I used a 2mm permanent black artist marker pen which I found reasonably expressive and meant that I had to keep all the marks without erasing.  I made the sketches A2 size on Daler Rowney smooth cartridge paper 150g.


I then moved on to the lounge…



I found the lounge much more interesting, the other two corners included a door to the kitchen and a fairly blank corner. So remaining with the second image, I experimented with a little colour.


Exercise 2 Composition – an interior

I then looked at my compositions and tried various cropped portrait formats of the colour image above…


I liked the LH crop best and my use of a large 8mm permanent marker – both sketches were A2 size on smooth cartridge paper.

I also made a colour copy of this crop…


I then decided that I had not quite followed the brief correctly and made a few more sketches moving around a little – also experimenting with more media – this time childrens ‘Tempera’ paints…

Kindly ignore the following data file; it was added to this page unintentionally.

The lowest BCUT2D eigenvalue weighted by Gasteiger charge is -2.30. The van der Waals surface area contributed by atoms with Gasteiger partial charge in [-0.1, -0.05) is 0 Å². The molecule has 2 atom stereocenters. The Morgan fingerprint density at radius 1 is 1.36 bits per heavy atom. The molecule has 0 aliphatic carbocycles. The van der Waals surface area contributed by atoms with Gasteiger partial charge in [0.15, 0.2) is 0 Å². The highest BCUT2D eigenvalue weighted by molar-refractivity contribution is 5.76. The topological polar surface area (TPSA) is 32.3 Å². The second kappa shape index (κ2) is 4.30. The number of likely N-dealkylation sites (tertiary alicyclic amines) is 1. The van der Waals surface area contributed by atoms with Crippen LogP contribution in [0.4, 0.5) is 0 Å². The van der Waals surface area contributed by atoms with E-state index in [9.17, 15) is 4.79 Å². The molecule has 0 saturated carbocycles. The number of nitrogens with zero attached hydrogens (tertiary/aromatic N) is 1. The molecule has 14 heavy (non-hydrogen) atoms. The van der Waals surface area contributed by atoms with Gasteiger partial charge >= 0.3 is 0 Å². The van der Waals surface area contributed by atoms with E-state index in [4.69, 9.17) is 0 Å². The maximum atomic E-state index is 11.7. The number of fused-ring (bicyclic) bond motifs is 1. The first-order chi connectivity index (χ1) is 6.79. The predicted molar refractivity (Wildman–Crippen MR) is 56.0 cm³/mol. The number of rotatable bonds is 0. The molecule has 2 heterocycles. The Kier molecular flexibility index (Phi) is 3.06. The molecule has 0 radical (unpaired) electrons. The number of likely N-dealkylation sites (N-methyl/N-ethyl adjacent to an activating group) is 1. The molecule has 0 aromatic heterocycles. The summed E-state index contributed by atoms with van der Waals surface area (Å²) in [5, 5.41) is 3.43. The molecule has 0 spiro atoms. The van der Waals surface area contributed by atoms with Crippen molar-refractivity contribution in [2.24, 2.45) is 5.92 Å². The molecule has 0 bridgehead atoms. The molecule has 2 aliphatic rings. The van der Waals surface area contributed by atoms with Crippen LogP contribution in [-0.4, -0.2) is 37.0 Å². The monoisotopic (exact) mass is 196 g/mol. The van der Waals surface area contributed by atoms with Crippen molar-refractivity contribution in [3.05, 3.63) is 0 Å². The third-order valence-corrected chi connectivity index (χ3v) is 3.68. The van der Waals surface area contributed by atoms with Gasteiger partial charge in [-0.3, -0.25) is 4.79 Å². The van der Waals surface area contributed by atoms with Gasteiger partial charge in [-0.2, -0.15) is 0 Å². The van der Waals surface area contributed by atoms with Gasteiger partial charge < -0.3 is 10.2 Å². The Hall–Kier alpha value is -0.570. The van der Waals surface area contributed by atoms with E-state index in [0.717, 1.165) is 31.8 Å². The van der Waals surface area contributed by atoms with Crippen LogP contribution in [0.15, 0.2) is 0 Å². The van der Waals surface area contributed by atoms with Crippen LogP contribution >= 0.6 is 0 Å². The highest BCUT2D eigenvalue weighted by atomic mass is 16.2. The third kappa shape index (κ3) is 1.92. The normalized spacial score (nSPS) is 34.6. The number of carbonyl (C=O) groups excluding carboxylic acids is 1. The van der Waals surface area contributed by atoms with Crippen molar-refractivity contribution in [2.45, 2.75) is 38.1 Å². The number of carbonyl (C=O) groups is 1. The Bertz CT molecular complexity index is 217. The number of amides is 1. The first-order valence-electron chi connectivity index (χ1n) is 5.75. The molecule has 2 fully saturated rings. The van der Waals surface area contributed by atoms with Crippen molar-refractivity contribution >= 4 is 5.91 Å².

Chosen image to carry forward….

More dramatic foreshortening perspective – more potential

Exercise 3 Material Differences

After choosing my composition, I decided to move ahead using the children’s tempera paint as a background, black expressive marker pen outlines/deep shadows etc, finishing with 6B pencil and soft pastel highlights.  Nearly all of the sketches were made in the evening with only interior wall lighting – which made a cosy intimate environment (but a difficult lighting to actually work in).

Final drawing…